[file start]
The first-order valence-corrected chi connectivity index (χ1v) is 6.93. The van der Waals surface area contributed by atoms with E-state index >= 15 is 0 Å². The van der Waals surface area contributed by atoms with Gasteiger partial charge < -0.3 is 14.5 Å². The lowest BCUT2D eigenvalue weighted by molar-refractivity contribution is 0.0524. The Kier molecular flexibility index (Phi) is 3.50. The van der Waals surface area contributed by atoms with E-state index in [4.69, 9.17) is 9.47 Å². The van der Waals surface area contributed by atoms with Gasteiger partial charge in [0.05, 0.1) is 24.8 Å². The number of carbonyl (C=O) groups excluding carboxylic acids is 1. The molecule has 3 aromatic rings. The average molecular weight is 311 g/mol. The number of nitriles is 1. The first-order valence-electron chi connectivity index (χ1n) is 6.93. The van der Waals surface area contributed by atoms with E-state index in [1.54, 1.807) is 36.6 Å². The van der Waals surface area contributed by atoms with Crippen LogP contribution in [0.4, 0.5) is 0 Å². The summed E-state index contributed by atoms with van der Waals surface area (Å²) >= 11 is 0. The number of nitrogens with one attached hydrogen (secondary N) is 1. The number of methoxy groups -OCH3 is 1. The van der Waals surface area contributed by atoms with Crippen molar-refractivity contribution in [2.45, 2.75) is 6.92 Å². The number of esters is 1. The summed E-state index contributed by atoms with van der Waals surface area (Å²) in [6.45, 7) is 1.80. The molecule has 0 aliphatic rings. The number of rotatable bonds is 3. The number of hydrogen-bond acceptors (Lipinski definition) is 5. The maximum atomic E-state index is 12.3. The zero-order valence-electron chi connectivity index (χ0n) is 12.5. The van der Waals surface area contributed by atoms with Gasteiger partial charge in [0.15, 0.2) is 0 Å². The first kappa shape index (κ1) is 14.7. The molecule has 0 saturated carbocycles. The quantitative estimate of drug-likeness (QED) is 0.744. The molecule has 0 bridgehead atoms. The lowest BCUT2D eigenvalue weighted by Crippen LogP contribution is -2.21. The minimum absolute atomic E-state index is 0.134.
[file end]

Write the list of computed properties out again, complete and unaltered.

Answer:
The first-order valence-corrected chi connectivity index (χ1v) is 6.93. The van der Waals surface area contributed by atoms with E-state index >= 15 is 0 Å². The van der Waals surface area contributed by atoms with Gasteiger partial charge < -0.3 is 14.5 Å². The lowest BCUT2D eigenvalue weighted by molar-refractivity contribution is 0.0524. The Kier molecular flexibility index (Phi) is 3.50. The van der Waals surface area contributed by atoms with E-state index in [4.69, 9.17) is 9.47 Å². The van der Waals surface area contributed by atoms with Gasteiger partial charge in [0.05, 0.1) is 24.8 Å². The number of carbonyl (C=O) groups excluding carboxylic acids is 1. The molecule has 3 aromatic rings. The average molecular weight is 311 g/mol. The number of nitriles is 1. The first-order valence-electron chi connectivity index (χ1n) is 6.93. The van der Waals surface area contributed by atoms with E-state index in [1.54, 1.807) is 36.6 Å². The van der Waals surface area contributed by atoms with Crippen LogP contribution in [0.4, 0.5) is 0 Å². The summed E-state index contributed by atoms with van der Waals surface area (Å²) >= 11 is 0. The number of nitrogens with one attached hydrogen (secondary N) is 1. The number of methoxy groups -OCH3 is 1. The van der Waals surface area contributed by atoms with Crippen molar-refractivity contribution in [2.45, 2.75) is 6.92 Å². The number of esters is 1. The summed E-state index contributed by atoms with van der Waals surface area (Å²) in [6.45, 7) is 1.80. The molecule has 0 aliphatic rings. The number of rotatable bonds is 3. The number of hydrogen-bond acceptors (Lipinski definition) is 5. The maximum atomic E-state index is 12.3. The zero-order valence-electron chi connectivity index (χ0n) is 12.5. The van der Waals surface area contributed by atoms with Gasteiger partial charge in [0.15, 0.2) is 0 Å². The first kappa shape index (κ1) is 14.7. The molecule has 0 saturated carbocycles. The quantitative estimate of drug-likeness (QED) is 0.744. The molecule has 0 bridgehead atoms. The lowest BCUT2D eigenvalue weighted by Crippen LogP contribution is -2.21. The minimum absolute atomic E-state index is 0.134.